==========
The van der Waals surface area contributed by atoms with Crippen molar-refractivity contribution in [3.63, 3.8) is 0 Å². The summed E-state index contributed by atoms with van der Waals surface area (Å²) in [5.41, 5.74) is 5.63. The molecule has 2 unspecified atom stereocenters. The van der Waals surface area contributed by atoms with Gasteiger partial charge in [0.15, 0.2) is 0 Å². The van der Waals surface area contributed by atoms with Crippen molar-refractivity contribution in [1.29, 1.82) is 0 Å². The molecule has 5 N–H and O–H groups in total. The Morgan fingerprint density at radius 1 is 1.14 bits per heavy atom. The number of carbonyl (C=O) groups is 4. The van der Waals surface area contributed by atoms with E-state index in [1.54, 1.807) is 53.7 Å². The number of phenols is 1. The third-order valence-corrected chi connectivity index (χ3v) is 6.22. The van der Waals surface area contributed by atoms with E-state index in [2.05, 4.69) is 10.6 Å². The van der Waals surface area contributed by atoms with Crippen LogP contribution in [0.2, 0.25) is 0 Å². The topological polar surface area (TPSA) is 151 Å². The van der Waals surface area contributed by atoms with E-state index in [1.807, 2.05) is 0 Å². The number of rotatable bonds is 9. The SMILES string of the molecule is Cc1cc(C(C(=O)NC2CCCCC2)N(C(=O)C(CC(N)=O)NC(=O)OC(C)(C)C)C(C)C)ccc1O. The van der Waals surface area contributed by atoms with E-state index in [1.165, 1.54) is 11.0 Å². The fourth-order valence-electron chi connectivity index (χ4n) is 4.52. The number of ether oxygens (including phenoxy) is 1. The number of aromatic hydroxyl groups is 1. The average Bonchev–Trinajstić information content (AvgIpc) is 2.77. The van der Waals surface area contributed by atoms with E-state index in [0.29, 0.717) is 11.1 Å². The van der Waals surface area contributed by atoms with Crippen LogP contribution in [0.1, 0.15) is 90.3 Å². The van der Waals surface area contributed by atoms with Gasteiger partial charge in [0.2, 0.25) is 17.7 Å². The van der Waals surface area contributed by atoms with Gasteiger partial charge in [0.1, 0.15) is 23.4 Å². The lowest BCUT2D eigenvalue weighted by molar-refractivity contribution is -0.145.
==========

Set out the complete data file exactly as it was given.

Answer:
The van der Waals surface area contributed by atoms with Crippen molar-refractivity contribution in [3.63, 3.8) is 0 Å². The summed E-state index contributed by atoms with van der Waals surface area (Å²) in [5.41, 5.74) is 5.63. The molecule has 2 unspecified atom stereocenters. The van der Waals surface area contributed by atoms with Gasteiger partial charge in [0.15, 0.2) is 0 Å². The van der Waals surface area contributed by atoms with Crippen molar-refractivity contribution in [1.29, 1.82) is 0 Å². The molecule has 5 N–H and O–H groups in total. The Morgan fingerprint density at radius 1 is 1.14 bits per heavy atom. The number of carbonyl (C=O) groups is 4. The van der Waals surface area contributed by atoms with E-state index in [1.54, 1.807) is 53.7 Å². The number of phenols is 1. The third-order valence-corrected chi connectivity index (χ3v) is 6.22. The van der Waals surface area contributed by atoms with E-state index in [2.05, 4.69) is 10.6 Å². The van der Waals surface area contributed by atoms with Crippen LogP contribution in [0.2, 0.25) is 0 Å². The topological polar surface area (TPSA) is 151 Å². The van der Waals surface area contributed by atoms with E-state index in [1.807, 2.05) is 0 Å². The number of rotatable bonds is 9. The SMILES string of the molecule is Cc1cc(C(C(=O)NC2CCCCC2)N(C(=O)C(CC(N)=O)NC(=O)OC(C)(C)C)C(C)C)ccc1O. The van der Waals surface area contributed by atoms with E-state index in [1.165, 1.54) is 11.0 Å². The fourth-order valence-electron chi connectivity index (χ4n) is 4.52. The number of ether oxygens (including phenoxy) is 1. The number of aromatic hydroxyl groups is 1. The average Bonchev–Trinajstić information content (AvgIpc) is 2.77. The van der Waals surface area contributed by atoms with E-state index in [0.29, 0.717) is 11.1 Å². The van der Waals surface area contributed by atoms with Crippen LogP contribution in [0.1, 0.15) is 90.3 Å². The van der Waals surface area contributed by atoms with Gasteiger partial charge in [0.2, 0.25) is 17.7 Å². The van der Waals surface area contributed by atoms with Gasteiger partial charge in [0.1, 0.15) is 23.4 Å². The lowest BCUT2D eigenvalue weighted by molar-refractivity contribution is -0.145.